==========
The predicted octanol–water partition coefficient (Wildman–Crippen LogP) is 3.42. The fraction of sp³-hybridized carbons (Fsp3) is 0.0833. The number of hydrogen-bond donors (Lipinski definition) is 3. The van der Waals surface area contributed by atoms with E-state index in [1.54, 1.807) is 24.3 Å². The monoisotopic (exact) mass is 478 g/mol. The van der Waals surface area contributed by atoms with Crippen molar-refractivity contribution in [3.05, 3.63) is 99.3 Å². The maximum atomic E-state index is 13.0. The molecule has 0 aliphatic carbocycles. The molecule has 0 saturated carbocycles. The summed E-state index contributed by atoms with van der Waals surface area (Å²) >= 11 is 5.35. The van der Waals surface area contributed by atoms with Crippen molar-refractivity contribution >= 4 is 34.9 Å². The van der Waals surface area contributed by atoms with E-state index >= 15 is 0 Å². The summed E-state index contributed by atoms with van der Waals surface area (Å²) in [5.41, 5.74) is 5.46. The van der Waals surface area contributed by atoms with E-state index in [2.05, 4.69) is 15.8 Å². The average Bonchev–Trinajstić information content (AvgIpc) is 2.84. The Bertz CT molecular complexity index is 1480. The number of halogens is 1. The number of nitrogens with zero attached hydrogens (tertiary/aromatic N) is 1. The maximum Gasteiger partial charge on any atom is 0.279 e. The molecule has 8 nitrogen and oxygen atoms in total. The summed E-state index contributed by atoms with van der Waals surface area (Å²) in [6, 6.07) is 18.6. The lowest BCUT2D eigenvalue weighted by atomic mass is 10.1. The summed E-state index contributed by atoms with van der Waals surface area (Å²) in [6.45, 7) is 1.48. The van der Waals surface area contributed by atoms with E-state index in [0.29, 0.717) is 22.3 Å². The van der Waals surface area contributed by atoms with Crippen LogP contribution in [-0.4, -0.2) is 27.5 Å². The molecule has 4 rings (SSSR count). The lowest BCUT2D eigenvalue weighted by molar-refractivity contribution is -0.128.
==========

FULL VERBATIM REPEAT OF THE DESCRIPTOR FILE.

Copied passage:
The predicted octanol–water partition coefficient (Wildman–Crippen LogP) is 3.42. The fraction of sp³-hybridized carbons (Fsp3) is 0.0833. The number of hydrogen-bond donors (Lipinski definition) is 3. The van der Waals surface area contributed by atoms with E-state index in [1.54, 1.807) is 24.3 Å². The monoisotopic (exact) mass is 478 g/mol. The van der Waals surface area contributed by atoms with Crippen molar-refractivity contribution in [3.05, 3.63) is 99.3 Å². The maximum atomic E-state index is 13.0. The molecule has 0 aliphatic carbocycles. The molecule has 0 saturated carbocycles. The summed E-state index contributed by atoms with van der Waals surface area (Å²) >= 11 is 5.35. The van der Waals surface area contributed by atoms with Crippen molar-refractivity contribution >= 4 is 34.9 Å². The van der Waals surface area contributed by atoms with E-state index >= 15 is 0 Å². The summed E-state index contributed by atoms with van der Waals surface area (Å²) in [5.41, 5.74) is 5.46. The van der Waals surface area contributed by atoms with E-state index in [2.05, 4.69) is 15.8 Å². The average Bonchev–Trinajstić information content (AvgIpc) is 2.84. The Bertz CT molecular complexity index is 1480. The number of halogens is 1. The number of nitrogens with zero attached hydrogens (tertiary/aromatic N) is 1. The maximum Gasteiger partial charge on any atom is 0.279 e. The molecule has 8 nitrogen and oxygen atoms in total. The summed E-state index contributed by atoms with van der Waals surface area (Å²) in [6, 6.07) is 18.6. The lowest BCUT2D eigenvalue weighted by atomic mass is 10.1. The summed E-state index contributed by atoms with van der Waals surface area (Å²) in [6.45, 7) is 1.48. The van der Waals surface area contributed by atoms with E-state index in [0.29, 0.717) is 22.3 Å². The van der Waals surface area contributed by atoms with Crippen LogP contribution in [-0.4, -0.2) is 27.5 Å². The molecule has 4 rings (SSSR count). The lowest BCUT2D eigenvalue weighted by molar-refractivity contribution is -0.128.